Severe Tropical Cyclone Kirrily

17 January – 5 February 2024


Severe Tropical Cyclone Kirrily peaked as a category 3 system in the Coral Sea shortly before crossing the north Queensland coast in the vicinity of Balgal Beach, Rollingstone, about 50km northwest of Townsville, as a category 2 tropical cyclone.

A tropical low (05U) formed in the central Coral Sea, approximately 150 km NE of Willis Island, during 17 January. 05U initially moved east, influenced by strong monsoon winds. During the 19-20 January, 05U slowed and turned towards the southwest. 05U then moved steadily southwest while intensifying slowly. At 4pm AEST 24 January (0600 UTC), about 50 km southeast of Lihou reef, 05U was named Tropical Cyclone Kirrily with gales wrapping more than halfway around the centre.

During 24 January, a ridge to the south strengthened and began to influence Kirrily’s movement. Kirrily then moved quickly to the west southwest. Kirrily had a broad centre circulation and the environment supported very slow intensification. Kirrily reached severe category 3 strength at 3pm AEST 25 January (0500 UTC). This was also the time Kirrily reached a peak 10-minute mean wind intensity of 65 kn (120 km/hr).

Kirrily weakened to a category 2 cyclone as it crossed the north Queensland coast, in the vicinity of Balgal Beach, Rollingstone, at 10pm AEST 25 January (1200 UTC). Once Kirrily crossed the coast, it weakened quickly as it moved inland, decreasing to below tropical cyclone intensity by 4am AEST 26 January (1800 UTC 25 January).

Ex-Tropical Cyclone Kirrily then moved west and north across central and western Qld. By the end of January Kirrily was moving towards the Gulf of Carpentaria coast and during 1 February moved just offshore over southern Gulf of Carpentaria waters. Gales developed to the north of Kirrily, with Mornington Island Airport recording a wind gust of 55 kn (102km/h) at 9:37pm AEST (1137 UTC), the highest wind gust in February and the equal highest wind gust ever recorded at this site. In total, intermittent gales occurred at Mornington Island for nearly 24 hours on the 1st and 2nd of February. These gales were confined to the north of the centre of ex-Tropical Cyclone Kirrily, however, so it did not regain tropical cyclone status. Early on 2 February, Kirrily moved back over land and the northern gales eased.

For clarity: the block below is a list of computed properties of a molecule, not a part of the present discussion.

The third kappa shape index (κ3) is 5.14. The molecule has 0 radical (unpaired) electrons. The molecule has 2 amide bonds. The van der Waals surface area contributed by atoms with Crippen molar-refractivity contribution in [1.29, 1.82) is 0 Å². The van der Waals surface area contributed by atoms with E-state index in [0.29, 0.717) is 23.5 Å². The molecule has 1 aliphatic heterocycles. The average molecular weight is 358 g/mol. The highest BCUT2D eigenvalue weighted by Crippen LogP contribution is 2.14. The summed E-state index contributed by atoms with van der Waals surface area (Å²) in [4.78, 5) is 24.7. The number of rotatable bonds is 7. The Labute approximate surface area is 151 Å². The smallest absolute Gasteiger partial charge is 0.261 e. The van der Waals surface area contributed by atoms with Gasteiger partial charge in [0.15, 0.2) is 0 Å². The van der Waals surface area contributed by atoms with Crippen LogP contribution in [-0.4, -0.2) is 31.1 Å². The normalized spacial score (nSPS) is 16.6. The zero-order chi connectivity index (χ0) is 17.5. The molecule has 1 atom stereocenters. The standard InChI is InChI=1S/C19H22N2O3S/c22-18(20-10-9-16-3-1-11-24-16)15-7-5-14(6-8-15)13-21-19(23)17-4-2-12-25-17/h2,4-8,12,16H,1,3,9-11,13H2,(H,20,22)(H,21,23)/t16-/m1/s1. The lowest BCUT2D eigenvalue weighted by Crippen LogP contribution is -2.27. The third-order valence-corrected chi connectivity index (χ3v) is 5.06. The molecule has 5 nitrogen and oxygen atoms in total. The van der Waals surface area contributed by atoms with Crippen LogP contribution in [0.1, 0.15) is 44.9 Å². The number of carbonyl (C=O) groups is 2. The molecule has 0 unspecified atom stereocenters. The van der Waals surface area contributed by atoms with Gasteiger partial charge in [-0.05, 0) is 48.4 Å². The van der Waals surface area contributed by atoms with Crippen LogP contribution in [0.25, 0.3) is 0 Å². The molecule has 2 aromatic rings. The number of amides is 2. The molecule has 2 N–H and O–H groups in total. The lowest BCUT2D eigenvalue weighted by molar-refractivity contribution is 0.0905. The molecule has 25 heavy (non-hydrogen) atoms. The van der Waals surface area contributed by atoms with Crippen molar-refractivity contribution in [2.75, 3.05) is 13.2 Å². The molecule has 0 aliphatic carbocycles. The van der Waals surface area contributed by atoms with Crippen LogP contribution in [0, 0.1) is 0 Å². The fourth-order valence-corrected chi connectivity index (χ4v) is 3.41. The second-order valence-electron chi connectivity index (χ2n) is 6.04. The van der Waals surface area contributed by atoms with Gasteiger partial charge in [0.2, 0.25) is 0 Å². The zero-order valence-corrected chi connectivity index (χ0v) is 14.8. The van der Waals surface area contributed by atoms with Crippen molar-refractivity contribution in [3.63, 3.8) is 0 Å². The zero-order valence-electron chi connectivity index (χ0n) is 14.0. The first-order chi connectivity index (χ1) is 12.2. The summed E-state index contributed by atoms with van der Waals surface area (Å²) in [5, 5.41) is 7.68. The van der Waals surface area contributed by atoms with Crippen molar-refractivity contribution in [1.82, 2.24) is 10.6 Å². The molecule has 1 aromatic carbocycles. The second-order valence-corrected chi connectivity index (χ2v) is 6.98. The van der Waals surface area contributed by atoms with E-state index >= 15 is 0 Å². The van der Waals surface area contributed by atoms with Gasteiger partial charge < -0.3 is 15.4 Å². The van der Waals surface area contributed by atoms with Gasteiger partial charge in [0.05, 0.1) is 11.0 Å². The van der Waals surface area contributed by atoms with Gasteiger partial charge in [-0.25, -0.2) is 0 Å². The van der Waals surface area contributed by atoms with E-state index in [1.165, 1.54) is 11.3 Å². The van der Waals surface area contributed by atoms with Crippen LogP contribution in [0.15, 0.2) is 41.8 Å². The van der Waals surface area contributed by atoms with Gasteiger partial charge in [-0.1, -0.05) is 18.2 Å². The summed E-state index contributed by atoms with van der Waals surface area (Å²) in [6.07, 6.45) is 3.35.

During the following days Kirrily moved to the south near the Queensland Northern Territory Border. From 4 February Kirrily began to interact with an upper trough to the southwest. This upper trough moved Kirrily to the southeast, caused a period of strengthening during 5 February. Ballera, in southwest Queensland near the SA border, experienced intermittent gale force winds for several hours from 6am AEST (2000 UTC) on February 6th. Later that day, ex-Tropical Cyclone Kirrily merged into an existing trough over southeastern Australia.

As Kirrily moved over the tropical coast and then inland across Queensland it led to heavy falls, as well as widespread flooding for western Queensland.

Severe Tropical Cyclone Kirrily was the second tropical cyclone (and second severe tropical cyclone) in the Australian region (and the Coral Sea) for the 2023-2024 season.

**All information relating to intensity and track is preliminary information based on operational estimates and subject to change following post analysis.**

Track and Intensity

Best track of Severe Tropical Cyclone Kirrily